The Indian Ocean Centre was enabled by contributions from the collaborating organisations and a $34 million grant from the Australian Government, highlighting the wide commitment to premiere tropical marine research.

Also celebrating were people from site contractor BGC Construction. Their work has brought together essential services within the six-storey building with sustainable design principles.

Signals from the sawfish nursery

By Jeff Whitty and Dr David Morgan

Murdoch University’s Freshwater Fish Group (Centre for Fish & Fisheries Research) in conjunction with the Nyikina-Mangala Rangers, are unravelling the mysteries of one of the most threatened fishes in the world, the freshwater sawfish (Pristis pristis).

A WAMSI project funded by Chevron Australia, ‘Team Sawfish’ is helping to protect one of the world’s largest fishes that is found in freshwater. The freshwater sawfish has declined globally, and in Australia is listed as Vulnerable on the Environment Protection and Biodiversity Conservation (EPBC) Act.

Facing multiple threats including fishing pressure, often by means of bycatch and habitat modification, the numbers and ranges of all sawfishes have greatly declined. In Western Australia, the freshwater sawfish inhabits rivers as juveniles and as such it is likely to be impacted by habitat modifications such as instream barriers (e.g. dams), which may obstruct their migrations into freshwater nurseries. Murdoch University researchers are investigating what impacts these barriers may have on the freshwater sawfish.

In August 2015, Team Sawfish, consisting of Murdoch University researchers and the local Nyikina-Mangala Rangers, set out to continue their work studying the impacts of such barriers in the Fitzroy River, Western Australia.

Team Sawfish measuring a freshwater sawfish

Starting at 360rkm (i.e. 360 kilometres upstream of the river mouth), Team Sawfish systematically sampled pools for sawfish as they moved downstream, including those pools located in close proximity to  the various barriers on the river and ending within the estuarine pools near the river mouth.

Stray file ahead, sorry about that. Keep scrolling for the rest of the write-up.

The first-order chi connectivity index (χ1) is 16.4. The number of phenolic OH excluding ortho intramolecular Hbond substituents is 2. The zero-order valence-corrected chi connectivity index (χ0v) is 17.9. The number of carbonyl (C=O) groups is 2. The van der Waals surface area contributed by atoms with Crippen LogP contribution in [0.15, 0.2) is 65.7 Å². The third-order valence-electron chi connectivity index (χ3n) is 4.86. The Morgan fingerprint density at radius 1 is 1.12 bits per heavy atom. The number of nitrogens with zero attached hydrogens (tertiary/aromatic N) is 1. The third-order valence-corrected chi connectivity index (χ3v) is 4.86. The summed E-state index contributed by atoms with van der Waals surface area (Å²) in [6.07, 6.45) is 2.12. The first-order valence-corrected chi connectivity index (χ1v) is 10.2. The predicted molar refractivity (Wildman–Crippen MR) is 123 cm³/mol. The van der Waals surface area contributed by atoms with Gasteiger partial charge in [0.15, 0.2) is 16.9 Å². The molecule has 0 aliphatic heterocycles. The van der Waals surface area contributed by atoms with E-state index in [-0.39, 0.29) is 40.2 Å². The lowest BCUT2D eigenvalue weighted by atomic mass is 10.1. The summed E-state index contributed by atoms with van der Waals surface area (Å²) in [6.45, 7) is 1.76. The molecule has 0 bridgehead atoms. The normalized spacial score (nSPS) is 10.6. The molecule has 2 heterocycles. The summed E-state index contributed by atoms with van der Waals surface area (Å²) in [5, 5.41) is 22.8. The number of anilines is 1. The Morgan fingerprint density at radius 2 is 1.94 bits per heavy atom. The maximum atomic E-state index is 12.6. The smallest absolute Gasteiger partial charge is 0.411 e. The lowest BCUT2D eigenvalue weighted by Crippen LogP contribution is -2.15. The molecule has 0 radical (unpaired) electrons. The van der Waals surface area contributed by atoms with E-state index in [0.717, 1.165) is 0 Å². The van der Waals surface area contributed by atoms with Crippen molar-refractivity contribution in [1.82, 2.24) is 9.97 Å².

The aim of this trip was to catch and tag freshwater sawfish with acoustic transmitters in order to monitor and thus better understand how anthropogenic barriers may affect the movements and/or behaviour of these fishes during the wet and dry seasons, noting movement over the barriers is only possible during peak flows during the wet season (December-April).

Nyikina-Mangala Rangers preparing to deploy an acoustic receiver to monitor the movements of tagged sawfish

During their sampling efforts, Team Sawfish found pools along the river to have become filled in and shallow, a likely result of the lack of flushing of introduced sediments during the past few small wet seasons.

The small 2014-2015 wet season also seemed to have led to the capture/presence of very few sawfish and no young of the year (those pupped within the 2014-2015 wet season).

This finding was congruent with findings from previous years, which suggested that the relative abundance of sawfish within the freshwater pools of the river is positively correlated with the size of the previous wet season.  

The Freshwater Sawfish that were captured were limited to size classes that would have been pupped in 2011-2012. Observing sawfish from the 2011 year class to still be present within the river provided further evidence that some juvenile sawfish do inhabit the river for more than four years, as previous data suggested.